Susannah Rice is the type of woman who makes other women feel inadequate. She is beautiful, perfectly dressed, with a handsome husband, two daughters and a media career to go with her medical practice. She is an acclaimed expert on children and their health, famous enough that “Doctor Sue” is enough to identify her.
Tragedy ensues when Susannah leaves her six-month-old daughter in the back seat of her car on a hot New York morning. Grief is compounded by fear as the police begin to question whether the accident reflects her negligence as a mother, suggesting that wanting to have it all has made Susannah overreach herself. The consequences of her mistake spin wildly out of her control.
Breaking Point has all the hallmarks of a future bestseller. Written in an economical, stripped-back style, it has the pace, setting and glamour of a Hollywood thriller. The opening sequence is compelling and hugely effective as one tiny mistake leads to the next, and the next. The reader knows exactly why the car alarm keeps going off on that sunny day – Susannah is preoccupied with saving another child’s life. (You will note here that it’s not exactly subtle; you are supposed to squirm at the irony, and you do.)
Breaking Point is presented as an edge-of-your-seat thriller, and to some extent it is. But it is in the novel's quiet drama that the quality of the writing shines
The police question her afterwards and she handles it badly, but then it’s no wonder she sounds guilty when she feels guilty about what happened. Susannah’s grief is beautifully conveyed – the tenderness of Edel Coffey’s descriptions elevates this beyond the status of page-turner, although it is that too.
When Susannah finds herself in court, Coffey gives us an outstandingly good portrait of a woman on trial who discovers too late she is entirely the wrong person to win sympathy from others. She doesn’t know how to show her emotions when her whole professional life involves hiding them. When she is truthful, does the jury respond to that or does it find her unappealing? Should she lie to seem more likable?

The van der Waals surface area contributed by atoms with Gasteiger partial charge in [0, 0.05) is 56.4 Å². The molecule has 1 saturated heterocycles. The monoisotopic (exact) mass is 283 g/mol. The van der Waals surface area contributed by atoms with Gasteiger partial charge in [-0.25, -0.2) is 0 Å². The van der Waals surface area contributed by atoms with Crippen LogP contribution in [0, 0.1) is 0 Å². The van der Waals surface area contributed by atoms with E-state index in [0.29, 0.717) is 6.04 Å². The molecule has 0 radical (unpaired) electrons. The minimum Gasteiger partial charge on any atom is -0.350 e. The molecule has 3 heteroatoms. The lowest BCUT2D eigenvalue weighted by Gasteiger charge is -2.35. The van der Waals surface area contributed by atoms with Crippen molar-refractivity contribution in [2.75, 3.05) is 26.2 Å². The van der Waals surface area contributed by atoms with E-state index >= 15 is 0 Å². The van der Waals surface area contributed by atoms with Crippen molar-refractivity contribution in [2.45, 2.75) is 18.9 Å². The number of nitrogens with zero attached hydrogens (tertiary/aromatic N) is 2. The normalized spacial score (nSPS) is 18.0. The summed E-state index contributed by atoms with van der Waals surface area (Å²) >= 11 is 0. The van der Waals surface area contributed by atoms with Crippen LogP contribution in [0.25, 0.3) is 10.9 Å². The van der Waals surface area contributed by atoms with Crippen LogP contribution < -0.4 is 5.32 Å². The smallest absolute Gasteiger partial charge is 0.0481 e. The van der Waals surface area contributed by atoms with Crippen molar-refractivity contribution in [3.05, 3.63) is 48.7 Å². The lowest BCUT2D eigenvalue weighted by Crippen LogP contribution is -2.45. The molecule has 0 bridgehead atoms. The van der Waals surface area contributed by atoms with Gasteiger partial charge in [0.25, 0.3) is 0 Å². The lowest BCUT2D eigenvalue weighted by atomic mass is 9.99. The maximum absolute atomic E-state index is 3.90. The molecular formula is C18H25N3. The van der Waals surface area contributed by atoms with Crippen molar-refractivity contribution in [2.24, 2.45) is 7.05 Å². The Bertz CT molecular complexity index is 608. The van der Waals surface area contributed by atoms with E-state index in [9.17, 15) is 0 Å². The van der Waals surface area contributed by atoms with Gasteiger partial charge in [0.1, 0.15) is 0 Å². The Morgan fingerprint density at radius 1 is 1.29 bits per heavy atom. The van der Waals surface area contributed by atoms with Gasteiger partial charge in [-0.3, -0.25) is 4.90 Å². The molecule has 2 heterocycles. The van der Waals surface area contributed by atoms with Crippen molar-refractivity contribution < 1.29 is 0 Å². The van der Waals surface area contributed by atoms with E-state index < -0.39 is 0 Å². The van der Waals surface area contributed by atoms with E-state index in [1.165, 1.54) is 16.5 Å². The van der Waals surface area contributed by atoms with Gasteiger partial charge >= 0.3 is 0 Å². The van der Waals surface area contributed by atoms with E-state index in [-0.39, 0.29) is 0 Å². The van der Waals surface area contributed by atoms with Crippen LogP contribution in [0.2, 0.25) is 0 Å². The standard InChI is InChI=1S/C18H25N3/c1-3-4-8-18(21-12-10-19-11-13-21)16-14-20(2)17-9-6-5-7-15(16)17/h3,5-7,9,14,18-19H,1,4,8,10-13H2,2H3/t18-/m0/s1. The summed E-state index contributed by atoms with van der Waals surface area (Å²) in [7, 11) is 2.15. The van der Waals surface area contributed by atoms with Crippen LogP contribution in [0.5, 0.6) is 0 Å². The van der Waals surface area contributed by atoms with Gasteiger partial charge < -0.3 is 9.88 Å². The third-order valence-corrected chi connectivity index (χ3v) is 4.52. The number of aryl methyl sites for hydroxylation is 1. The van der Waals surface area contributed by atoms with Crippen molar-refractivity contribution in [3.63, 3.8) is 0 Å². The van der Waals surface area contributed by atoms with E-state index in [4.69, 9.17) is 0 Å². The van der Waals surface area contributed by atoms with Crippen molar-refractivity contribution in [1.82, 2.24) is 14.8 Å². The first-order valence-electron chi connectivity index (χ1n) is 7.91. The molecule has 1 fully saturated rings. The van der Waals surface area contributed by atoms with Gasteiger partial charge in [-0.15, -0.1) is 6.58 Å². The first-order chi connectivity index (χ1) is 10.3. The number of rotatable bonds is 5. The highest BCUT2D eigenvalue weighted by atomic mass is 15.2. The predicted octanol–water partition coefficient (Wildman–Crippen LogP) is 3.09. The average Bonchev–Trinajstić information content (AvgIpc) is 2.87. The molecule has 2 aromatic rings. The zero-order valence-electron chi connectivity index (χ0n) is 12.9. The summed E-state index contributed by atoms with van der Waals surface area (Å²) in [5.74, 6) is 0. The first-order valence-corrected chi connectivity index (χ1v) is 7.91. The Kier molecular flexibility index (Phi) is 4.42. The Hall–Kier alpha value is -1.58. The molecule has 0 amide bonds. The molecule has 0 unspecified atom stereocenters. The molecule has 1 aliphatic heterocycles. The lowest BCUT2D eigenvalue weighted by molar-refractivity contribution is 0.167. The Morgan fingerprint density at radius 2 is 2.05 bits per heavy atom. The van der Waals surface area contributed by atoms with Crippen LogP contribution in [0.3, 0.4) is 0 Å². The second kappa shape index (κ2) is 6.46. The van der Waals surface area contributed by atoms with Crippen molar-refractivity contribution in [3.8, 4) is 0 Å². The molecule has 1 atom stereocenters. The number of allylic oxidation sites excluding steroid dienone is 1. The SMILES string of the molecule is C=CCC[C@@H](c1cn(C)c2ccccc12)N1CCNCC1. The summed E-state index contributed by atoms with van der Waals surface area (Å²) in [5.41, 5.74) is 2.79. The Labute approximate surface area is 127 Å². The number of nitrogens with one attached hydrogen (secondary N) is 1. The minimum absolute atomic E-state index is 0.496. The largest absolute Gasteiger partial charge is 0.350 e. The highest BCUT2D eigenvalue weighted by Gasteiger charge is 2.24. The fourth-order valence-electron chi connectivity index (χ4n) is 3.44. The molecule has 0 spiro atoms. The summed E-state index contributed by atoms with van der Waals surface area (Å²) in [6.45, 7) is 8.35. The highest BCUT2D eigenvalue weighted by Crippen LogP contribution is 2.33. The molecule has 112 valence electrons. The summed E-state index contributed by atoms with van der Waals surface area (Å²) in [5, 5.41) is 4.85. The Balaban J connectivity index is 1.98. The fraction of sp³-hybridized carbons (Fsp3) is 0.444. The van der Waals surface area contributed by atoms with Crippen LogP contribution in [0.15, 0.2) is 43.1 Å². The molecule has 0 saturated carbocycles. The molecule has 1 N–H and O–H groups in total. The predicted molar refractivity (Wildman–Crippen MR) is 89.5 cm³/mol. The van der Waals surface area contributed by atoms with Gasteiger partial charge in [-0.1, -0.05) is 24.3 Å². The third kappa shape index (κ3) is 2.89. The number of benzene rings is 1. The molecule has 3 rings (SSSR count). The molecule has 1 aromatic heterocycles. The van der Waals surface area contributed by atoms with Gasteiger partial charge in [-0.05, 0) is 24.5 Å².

Small compromises – the kind that most working parents make – suddenly assume a horrifying significance. Susannah is proud of her career, her daughters and her marriage, but in the courtroom they seem like further proof of her moral and personal failure. If she had been a man, Susannah’s attitude to her work and her children would be unremarkable, but everything is different for women. Susannah is shown to be at the mercy of two juries, one in the courtroom and the other in the court of public opinion.
Adelaide Gold, a reporter shadowing Susannah, has a personal insight into her difficulties because she too has experienced terrible grief. She too has failed to balance her work with her personal life. Her job is to present Susannah to the public so they can enjoy her downfall. It’s ironic, again, that she knows more about Susannah than she can admit. The two women’s stories fit together, hammering home the conclusion that it’s impossible to be a mother and a professional and not sacrifice something along the way, even if it’s just your self-respect. And yet, what else can they do? This is a game with no winners.
There’s a lot to debate here, and the debate sometimes overwhelms the plot. Without the trial, the book loses its narrative focus, but it’s a struggle to believe that any prosecutor would want to punish Susannah on the evidence as it’s presented. The courtroom scenes are the weakest aspect; they feel implausible and flimsy. The plot demands a staggering lack of empathy from many other characters, such as the newsroom bosses hungry for blood, the publisher who drops Susannah at the reception after the baby’s funeral, and the parents who refuses to have her as their child’s doctor.
It feels as if we are only seeing the worst of people – but then, Susannah doesn’t want kindness or empathy because she doesn’t feel she deserves it. If she wasn’t such a complex and interesting character, none of this would work, but she is, and so it does.
Breaking Point is presented as an edge-of-your-seat thriller, and to some extent it is; you will certainly want to know what’s going to happen in the end. But it’s in the novel’s quiet drama that the quality of the writing shines – the small domestic moments, the trivial disasters, the fragile joys, the compromises of a marriage, the sacrifices and rewards, the successes that feel like failures, and the failures that might lead, in the end, to hope.